09/14/11 4:00am
09/14/2011 4:00 AM |

Veronica Falls
Veronica Falls


Fans of goth and twee music seem like natural allies, but they’re hardly interchangeable. Bullied beta-males and appalled smart alecks populate both camps, but their reaction to outsider status differs wildly (they embrace over-the-top, romantic grimness or whimsical harmlessness, respectively). The self-titled debut from London’s Veronica Falls ties both groups’ boo-hoos together with a stylish bow. “Found Love in a Graveyard”is patient zero for this mutated strain of indie-pop and, like other songs culled from the band’s last year of 7-inch singles, is rerecorded here for clarity (death to fuzz for fuzz’s sake!). In addition to the “dearly departed”ghost eluding singer Roxanne Clifford’s affections, she also falls for a married man and one about to fling himself off “Beachy Head,”the UK’s infamous suicide cliff. It’s not that she’s unlovable, it’s just that when you’re pursuing the unattainable shit rarely works out. A vital, tongue-in-cheek disappointment flows through all of these songs. As Clifford puts it, “I’ve got a bad feeling, and it’s not going away.”While that sour uniformity of sentiment gives the album its personality, the sound changes up enough to keep it interesting. “Stephen” is crisp but wispy. The guitar rush present in “Right Side of My Brain”and several others is much tougher than you might be expecting (never quite “noisy”though, an important distinction). “Come on Over,”the record’s purposefully inviting closer, stretches out a bit to hit both poles—skipping then racing then skipping again. Some lovely bad mood comfort food, this.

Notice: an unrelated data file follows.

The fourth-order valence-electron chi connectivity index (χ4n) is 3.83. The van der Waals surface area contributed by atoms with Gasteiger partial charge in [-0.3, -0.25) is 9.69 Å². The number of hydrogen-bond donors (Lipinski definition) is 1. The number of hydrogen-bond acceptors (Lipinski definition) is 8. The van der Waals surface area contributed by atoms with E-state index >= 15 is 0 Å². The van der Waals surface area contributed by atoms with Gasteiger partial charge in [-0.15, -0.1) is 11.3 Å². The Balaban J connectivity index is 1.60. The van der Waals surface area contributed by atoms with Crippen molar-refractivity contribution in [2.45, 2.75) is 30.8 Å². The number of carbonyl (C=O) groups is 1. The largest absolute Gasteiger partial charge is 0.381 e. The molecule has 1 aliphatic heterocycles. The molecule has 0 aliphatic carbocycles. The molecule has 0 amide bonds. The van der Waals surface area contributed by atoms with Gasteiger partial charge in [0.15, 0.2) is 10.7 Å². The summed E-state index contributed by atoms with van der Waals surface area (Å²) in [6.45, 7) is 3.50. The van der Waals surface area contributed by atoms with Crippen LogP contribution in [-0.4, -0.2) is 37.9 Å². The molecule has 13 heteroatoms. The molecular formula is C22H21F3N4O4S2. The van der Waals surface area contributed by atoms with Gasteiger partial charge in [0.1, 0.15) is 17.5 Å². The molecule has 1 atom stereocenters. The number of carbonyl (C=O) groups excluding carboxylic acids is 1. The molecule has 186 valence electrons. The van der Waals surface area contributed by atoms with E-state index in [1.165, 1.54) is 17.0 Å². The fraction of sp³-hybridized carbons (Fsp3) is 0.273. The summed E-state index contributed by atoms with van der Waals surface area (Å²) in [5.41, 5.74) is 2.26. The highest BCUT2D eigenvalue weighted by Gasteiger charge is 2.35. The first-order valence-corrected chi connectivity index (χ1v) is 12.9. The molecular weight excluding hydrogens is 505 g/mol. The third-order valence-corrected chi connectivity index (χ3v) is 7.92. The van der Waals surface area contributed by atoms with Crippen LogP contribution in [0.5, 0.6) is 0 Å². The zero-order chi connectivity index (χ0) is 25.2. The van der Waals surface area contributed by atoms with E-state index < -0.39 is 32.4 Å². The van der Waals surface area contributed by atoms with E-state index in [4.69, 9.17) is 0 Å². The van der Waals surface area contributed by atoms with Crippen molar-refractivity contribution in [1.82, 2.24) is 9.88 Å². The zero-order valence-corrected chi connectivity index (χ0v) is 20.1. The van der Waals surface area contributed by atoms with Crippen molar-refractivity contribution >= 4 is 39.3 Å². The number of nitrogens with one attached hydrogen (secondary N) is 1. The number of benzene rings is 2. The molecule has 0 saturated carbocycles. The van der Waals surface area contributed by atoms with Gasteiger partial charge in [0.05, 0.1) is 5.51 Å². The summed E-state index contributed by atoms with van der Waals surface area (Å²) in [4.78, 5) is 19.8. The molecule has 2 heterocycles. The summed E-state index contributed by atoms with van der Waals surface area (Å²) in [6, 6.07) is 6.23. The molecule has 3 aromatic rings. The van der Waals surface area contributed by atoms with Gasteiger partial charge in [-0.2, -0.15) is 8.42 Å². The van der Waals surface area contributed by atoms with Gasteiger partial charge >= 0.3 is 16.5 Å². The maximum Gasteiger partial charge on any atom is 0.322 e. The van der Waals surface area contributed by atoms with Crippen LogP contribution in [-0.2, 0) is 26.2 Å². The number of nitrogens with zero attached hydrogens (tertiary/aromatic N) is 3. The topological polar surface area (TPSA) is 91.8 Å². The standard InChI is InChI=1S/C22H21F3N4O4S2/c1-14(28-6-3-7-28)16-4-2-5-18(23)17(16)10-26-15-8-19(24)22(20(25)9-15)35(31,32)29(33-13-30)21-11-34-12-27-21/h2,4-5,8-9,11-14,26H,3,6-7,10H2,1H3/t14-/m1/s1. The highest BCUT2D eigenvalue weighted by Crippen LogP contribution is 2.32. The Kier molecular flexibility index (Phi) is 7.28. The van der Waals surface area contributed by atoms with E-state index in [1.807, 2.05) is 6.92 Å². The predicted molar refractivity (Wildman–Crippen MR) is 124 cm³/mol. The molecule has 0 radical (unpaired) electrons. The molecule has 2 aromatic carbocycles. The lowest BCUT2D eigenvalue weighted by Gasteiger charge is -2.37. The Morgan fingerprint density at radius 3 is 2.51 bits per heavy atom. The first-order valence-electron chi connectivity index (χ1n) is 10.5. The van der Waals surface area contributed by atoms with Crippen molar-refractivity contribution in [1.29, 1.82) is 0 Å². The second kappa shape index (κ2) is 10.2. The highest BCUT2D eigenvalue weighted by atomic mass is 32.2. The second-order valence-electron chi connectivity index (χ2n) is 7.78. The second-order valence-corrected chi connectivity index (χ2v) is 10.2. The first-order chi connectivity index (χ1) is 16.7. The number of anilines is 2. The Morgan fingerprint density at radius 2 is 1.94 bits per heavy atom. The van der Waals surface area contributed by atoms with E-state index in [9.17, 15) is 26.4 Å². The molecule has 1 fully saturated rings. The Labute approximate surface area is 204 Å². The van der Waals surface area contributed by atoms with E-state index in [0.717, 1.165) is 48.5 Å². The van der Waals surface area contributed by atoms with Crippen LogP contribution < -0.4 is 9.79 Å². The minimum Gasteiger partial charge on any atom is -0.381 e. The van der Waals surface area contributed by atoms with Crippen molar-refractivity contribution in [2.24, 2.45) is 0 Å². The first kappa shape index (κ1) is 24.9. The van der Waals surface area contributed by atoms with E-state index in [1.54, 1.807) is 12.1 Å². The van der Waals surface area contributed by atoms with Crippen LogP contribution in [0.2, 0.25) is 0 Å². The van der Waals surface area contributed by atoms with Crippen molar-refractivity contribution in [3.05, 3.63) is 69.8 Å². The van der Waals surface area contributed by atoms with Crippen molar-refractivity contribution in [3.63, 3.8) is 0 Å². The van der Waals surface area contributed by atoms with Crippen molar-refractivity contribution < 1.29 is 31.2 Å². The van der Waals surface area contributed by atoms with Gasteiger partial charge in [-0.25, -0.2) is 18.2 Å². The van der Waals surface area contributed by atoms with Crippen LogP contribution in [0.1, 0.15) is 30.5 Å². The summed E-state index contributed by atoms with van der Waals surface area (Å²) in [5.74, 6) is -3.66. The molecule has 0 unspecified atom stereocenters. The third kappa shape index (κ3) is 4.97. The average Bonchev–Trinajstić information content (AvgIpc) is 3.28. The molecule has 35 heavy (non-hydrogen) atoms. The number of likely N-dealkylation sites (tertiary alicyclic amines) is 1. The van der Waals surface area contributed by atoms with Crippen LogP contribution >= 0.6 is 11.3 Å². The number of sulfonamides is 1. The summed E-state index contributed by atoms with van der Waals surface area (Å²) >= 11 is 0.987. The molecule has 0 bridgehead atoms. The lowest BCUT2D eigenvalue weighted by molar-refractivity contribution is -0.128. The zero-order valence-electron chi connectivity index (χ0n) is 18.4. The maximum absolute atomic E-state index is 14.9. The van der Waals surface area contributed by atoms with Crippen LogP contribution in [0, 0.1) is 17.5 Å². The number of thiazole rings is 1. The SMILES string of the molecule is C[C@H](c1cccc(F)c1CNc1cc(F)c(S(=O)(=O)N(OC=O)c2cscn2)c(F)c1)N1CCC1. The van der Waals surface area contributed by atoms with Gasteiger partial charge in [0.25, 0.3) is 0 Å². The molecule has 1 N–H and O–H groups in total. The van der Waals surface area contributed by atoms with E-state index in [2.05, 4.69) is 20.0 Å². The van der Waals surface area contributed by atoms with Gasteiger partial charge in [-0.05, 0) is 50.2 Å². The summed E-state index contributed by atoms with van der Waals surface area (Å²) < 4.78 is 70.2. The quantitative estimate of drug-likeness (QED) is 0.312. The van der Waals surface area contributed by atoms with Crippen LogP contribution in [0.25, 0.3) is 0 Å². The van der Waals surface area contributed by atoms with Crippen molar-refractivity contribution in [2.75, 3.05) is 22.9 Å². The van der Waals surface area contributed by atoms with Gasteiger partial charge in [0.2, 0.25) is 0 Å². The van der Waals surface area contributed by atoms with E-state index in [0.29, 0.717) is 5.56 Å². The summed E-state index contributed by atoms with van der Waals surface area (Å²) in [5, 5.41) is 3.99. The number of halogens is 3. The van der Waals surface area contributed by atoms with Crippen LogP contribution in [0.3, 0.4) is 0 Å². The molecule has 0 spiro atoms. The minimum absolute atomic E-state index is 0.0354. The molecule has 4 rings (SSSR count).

08/31/11 4:00am
08/31/2011 4:00 AM |


The Rip Tide


It almost seems as though Zach Condon, 24-year-old veteran frontman and main proprietor of the internationally curious collective Beirut, is nodding in acknowledgment of the fact that the indie rock world into which he exploded a mere five years ago has changed so much that it’s barely recognizable. His approach, which has long been governed by basic principles like incorporate more instruments or explore more cultures, has, after a brief moment in the spotlight thanks to likeminded peers in bands like Arcade Fire and the Decemberists, largely fallen out of favor, replaced by minimalist bedroom electronics and often crude interpretations of all manner of retro pop. It’s been called the New Simplicity, and it stands to reason that it would make Condon very uncomfortable. Instead, he’s taken on certain aspects of it while managing not to lose himself in it. Quite the contrary, in fact.